In case it wasn’t obvious by the recent lack of new stories published here, with the airing of Minigroove №24 The Missing Origin, the Second Cycle (or ‘Season’) of Minigrooves has come to an end. This means that the work leading to the publication of Volume 2 of Minigrooves has already begun.
With my creative work, I usually proceed with a It’s ready when it’s ready approach, but I’m trying to do my best to have Volume 2 published on the iBookstore around mid to late July. Since this time the stories are 24 instead of the 42 of Volume 1, all the re-reading, editing, and book designing process should be quicker.
I haven’t forgotten the Kindle platform. Last year I often mentioned that I was working on a Kindle version of Volume 1 of Minigrooves, and indeed I was, but my inexperience in preparing a properly formatted and Kindle-friendly text, combined with the lack of a useful, WYSIWYG tool for Mac OS X à la iBooks Author, made me lose a lot of time redesigning and reformatting the book from scratch only to realise (at about 40% of the work done) that I was doing things the wrong way. With all the flaws of iBooks Author as a publishing tool, I wished many times Amazon could offer a similar software. At least iBooks Author produces an exact replica of what one will see on an iPad or Mac. Designing for the Kindle is quite frustrating, more so when you’re preparing your first book.
I have to thank Alex Roddie — who is way more experienced than me in the Kindle platform — for passing many useful tips on how to tackle this non-trivial task. So hopefully, after the summer holidays, I’ll publish both Volume 1 and Volume 2 of Minigrooves in Kindle format. It’s still an idea, but the plan is to launch them both at a special price. I’ll let you know more as the work proceeds.
In a few weeks I’ll progressively remove the stories you can read on this site, save for a few fragments and extras that won’t be included in Volume 2 of Minigrooves. I’m also considering publishing the occasional short story just for the Web and as a way to promote my writing. It’s always a work in progress with these things, isn’t it?
Minigrooves: the feedback so far
In a word: abysmal, but what little feedback I’ve got has been extremely encouraging. For that, once again I have to thank Alex Roddie, who back in March wrote an excellent review (together with a mini-interview with yours truly) on his Pinnacle Editorial blog: Book review and interview: Minigrooves by Riccardo Mori. He writes:
They’re quick stories, but you can’t read them with your brain switched off — and I think that’s a good thing.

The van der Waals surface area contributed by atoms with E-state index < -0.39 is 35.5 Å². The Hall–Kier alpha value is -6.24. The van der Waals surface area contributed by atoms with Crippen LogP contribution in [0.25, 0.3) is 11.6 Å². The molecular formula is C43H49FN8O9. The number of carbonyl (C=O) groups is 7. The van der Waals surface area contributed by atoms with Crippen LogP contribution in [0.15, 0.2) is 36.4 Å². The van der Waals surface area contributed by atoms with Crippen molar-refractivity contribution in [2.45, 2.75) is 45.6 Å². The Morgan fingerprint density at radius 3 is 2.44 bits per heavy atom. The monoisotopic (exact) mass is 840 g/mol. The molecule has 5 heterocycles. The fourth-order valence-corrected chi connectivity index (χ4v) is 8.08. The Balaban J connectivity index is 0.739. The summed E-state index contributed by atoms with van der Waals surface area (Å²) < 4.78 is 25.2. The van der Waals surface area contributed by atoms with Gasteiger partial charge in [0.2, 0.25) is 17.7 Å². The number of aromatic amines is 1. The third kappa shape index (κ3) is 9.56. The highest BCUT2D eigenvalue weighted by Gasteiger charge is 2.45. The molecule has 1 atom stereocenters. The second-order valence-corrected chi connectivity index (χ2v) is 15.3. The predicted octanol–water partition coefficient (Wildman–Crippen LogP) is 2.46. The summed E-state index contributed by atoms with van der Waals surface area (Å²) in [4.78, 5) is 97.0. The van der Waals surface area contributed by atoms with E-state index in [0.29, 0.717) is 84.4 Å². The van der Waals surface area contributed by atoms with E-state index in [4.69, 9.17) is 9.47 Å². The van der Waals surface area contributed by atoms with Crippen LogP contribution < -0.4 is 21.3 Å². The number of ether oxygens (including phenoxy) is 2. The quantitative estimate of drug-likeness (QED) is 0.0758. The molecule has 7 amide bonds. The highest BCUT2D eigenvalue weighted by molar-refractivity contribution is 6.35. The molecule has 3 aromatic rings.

The imagery is powerful and the writing is vibrant, immediate, with an intense focus on a character or a situation, sometimes a theme — sometimes all three within a single story. The ‘minigrooves’ are concentrated and efficient. […]
Where appropriate, the language is completely transparent and the story permeates directly into the reader’s mind; but sometimes it prompts slower reading and more thoughtful interpretation. This is always for a reason. Again there’s that sense of meticulously crafted writing, of deliberateness and enormous skill in painting these short sketches of language and narrative.
I’m really thankful for this, because Alex has perfectly understood my intentions and the hard work behind the 42 stories plus all the extras provided in Volume 1 of Minigrooves.
I suspect many reasons behind the otherwise disheartening feedback (and book sales). I know that my marketing efforts haven’t been particularly consistent or effective. The truth is, I don’t want to alienate people by constantly sending tweets, posts and reminders about my book. Yet, on a few occasions, judging by other people’s reaction (“Oh, you’ve published a book of short stories? When?” – “Almost two years ago actually!” – “Oh, I didn’t know, why haven’t you advertised it?”), I realised I must have been perhaps a little too subtle with my messages. I’ll try to rectify that, but I have to tell you, it’s not easy. You never know when it’s too much or too little. Recently I’ve stopped reading many blogs because I’ve noticed that their authors, for the past months, have just been basically talking about themselves, what they’re writing or creating or producing, the podcasts they’re preparing or in which they’re showing up as guests, and so on and so forth, and I would really hate to end up doing the same on my sites, voluntarily or involuntarily.
Another reason of the little success and feedback has probably something to do with the ‘limited’ ways to enjoy my stories: the book is only on the iBookstore, and you can read it on an iPad (mini or regular) or on a Mac. I put limited between quotes because, well, I don’t think the iPad is a bad tool for reading books. Or the Mac, for that matter. Many people do a lot on their iPads, for some it’s their sole computer, yet when it comes to reading a book on it, eh, it’s a problem, it’s not ideal, etc. Same with the Mac: people spending an inordinate amount of time reading stuff on the Web, but a book — or the occasional short story, in this case, which by the way may be even shorter than an article you read on the New York Times or on Wired — eh, reading a short story on the computer is not ideal, is problematic, and so forth.
Another reason is perhaps the price. $9.99 (or €8.99) for a digital book sounds expensive nowadays, in a digital market that’s driven by cheaply-priced apps. I think it’s a fair price that reflects the months of hard work behind the book and the quality of the final product. By buying the book you’re also supporting my writing and helping me. Once my primary source of income was my translation work, now times are way harder than before, and every little thing — like selling a few copies of Minigrooves each month — really, really helps. I appreciate the mentions and occasional retweets, don’t get me wrong, but I’d appreciate even more if more people actually purchased and read my stories.